According to an Associated General Contractors of America report, the price of materials and services for non-residential construction increased from June to July by 0.2 percent.
Additionally, a government index that measures contractors’ bid prices decreased by 1.4 percent.
The information was taken from a recent analysis done by the Associated General Contractors of America. The Association noted that contractors are seeing fewer supply chain issues and less price increases, but the competitive market causes needed items to be difficult to obtain.
Though the damage done by the pandemic and Russia’s attack on Ukraine have faded, electrical equipment and construction machinery are surging in price. Cement, lumber, plywood, and asphalt coatings are some of the materials showing constant price increases.
The report also noted the producer price index for new nonresidential construction, a measurement of what contractors said they would charge to erect certain types of buildings, dropped by 1.4 percent in July. There was no change in the month before and a small decrease in May.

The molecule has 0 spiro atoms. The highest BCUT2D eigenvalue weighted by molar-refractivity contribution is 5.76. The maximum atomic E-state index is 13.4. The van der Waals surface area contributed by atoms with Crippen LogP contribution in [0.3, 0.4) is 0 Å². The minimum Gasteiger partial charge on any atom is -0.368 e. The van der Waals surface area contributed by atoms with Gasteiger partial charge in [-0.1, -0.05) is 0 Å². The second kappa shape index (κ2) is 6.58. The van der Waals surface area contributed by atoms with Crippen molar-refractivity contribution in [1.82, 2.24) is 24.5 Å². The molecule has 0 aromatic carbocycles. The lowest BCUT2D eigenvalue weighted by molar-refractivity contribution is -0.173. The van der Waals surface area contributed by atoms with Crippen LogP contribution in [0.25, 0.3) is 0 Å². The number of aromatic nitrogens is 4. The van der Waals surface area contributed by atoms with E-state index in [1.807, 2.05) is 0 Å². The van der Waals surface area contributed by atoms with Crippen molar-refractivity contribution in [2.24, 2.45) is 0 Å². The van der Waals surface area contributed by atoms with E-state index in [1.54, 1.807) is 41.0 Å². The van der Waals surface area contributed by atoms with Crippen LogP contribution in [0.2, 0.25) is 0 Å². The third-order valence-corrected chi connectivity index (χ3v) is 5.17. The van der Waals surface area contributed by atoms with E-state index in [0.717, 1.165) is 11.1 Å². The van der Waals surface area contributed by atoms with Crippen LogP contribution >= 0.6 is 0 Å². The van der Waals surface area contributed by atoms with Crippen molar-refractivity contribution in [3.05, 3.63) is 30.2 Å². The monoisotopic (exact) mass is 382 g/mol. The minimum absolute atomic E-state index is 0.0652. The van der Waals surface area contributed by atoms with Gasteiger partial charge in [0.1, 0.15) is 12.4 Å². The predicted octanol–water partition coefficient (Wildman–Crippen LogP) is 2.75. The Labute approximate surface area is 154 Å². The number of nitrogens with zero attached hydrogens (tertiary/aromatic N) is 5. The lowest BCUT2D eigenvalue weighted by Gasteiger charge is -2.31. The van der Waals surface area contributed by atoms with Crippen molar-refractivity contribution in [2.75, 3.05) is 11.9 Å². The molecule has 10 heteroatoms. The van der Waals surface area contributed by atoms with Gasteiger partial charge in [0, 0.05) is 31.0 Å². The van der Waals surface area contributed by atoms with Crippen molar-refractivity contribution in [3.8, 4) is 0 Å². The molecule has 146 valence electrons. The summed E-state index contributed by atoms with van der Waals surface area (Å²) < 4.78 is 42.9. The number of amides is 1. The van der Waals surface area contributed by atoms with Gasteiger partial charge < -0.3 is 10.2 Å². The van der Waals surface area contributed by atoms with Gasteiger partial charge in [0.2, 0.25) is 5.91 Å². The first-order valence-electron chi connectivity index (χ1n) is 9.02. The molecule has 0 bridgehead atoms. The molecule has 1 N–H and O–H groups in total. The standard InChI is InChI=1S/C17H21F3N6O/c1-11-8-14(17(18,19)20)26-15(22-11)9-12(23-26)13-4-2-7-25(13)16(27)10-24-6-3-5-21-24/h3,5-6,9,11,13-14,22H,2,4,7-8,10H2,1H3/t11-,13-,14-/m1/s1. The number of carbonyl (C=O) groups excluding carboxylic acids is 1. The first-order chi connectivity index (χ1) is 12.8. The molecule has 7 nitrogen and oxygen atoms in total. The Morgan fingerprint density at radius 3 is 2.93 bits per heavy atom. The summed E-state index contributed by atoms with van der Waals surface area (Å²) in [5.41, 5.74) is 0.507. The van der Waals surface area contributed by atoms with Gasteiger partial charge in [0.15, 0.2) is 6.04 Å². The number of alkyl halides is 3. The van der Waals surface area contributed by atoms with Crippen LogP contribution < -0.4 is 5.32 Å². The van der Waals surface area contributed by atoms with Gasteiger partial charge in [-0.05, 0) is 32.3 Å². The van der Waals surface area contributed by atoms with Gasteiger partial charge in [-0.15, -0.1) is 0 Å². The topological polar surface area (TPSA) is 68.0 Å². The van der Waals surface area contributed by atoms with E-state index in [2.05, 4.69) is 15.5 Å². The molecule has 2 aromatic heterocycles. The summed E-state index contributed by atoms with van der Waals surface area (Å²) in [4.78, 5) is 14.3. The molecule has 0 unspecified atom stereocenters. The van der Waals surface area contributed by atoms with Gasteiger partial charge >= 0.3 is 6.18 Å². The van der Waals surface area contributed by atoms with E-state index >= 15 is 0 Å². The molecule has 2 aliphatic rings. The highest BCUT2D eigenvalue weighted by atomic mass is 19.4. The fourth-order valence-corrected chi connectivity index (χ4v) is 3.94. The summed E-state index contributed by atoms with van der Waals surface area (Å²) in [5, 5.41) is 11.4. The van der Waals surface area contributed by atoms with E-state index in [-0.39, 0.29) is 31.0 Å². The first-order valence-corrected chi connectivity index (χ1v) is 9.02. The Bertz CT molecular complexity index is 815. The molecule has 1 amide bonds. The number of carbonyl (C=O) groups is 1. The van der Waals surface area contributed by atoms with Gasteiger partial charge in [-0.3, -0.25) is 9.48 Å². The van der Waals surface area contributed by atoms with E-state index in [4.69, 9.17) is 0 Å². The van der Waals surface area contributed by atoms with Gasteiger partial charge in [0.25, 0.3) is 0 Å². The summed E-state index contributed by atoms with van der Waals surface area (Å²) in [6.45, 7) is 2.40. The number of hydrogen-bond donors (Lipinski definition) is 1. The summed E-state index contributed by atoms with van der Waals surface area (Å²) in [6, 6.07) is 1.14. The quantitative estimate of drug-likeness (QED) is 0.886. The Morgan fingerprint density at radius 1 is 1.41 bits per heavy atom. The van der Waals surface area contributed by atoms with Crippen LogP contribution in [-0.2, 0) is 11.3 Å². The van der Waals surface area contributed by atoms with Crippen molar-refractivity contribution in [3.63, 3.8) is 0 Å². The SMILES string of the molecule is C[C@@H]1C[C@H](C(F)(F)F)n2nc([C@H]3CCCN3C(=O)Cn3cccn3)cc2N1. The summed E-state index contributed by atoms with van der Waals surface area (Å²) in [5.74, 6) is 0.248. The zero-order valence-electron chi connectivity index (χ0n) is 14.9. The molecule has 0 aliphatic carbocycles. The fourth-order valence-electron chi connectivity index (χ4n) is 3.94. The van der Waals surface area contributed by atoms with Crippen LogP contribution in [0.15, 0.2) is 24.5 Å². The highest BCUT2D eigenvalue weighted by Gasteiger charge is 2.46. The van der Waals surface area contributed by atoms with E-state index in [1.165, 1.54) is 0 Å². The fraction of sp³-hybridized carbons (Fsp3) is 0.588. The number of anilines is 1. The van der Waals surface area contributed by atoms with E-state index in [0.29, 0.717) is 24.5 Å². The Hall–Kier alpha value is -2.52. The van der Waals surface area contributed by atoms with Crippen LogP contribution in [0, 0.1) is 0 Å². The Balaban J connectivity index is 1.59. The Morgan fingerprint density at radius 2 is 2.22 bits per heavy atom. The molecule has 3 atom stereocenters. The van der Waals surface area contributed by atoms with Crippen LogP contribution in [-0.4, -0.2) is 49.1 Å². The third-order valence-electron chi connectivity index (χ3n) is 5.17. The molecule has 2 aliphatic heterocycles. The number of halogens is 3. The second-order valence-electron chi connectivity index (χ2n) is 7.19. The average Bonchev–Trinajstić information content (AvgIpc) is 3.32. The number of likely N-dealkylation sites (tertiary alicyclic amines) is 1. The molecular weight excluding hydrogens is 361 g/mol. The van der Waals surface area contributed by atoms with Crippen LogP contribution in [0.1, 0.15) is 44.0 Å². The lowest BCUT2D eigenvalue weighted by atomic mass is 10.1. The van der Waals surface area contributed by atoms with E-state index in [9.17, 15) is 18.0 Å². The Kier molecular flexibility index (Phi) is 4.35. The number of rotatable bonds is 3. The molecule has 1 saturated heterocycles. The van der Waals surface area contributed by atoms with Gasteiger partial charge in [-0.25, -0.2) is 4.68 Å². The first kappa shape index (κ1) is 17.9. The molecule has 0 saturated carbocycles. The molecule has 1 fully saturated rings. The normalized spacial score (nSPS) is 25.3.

Most major construction inputs had a consistent level or dropped in July. The more substantial declines included diesel fuel, which dropped 8.4 percent, steel mill products fell 7.6 percent and fabricated structural metal, was down 6.4 percent.
Association officials claim that Buy America requirements that make up Infrastructure Law will limit the amount of supplies contractors can use and will experience a surge in price. The new requirements are strict and will not allow U.S. made products to be outsourced to other nations.
“Federal officials continue to inhibit the ability of contractors to utilize an established diversified construction material supply chain by drumming up strict regulations,” said AGC CEO Stephen E. Sandherr. “Infrastructure is needed now, and until we have the capability of keeping all manufacturing on U.S. soil, we need to take advantage of all resources available.”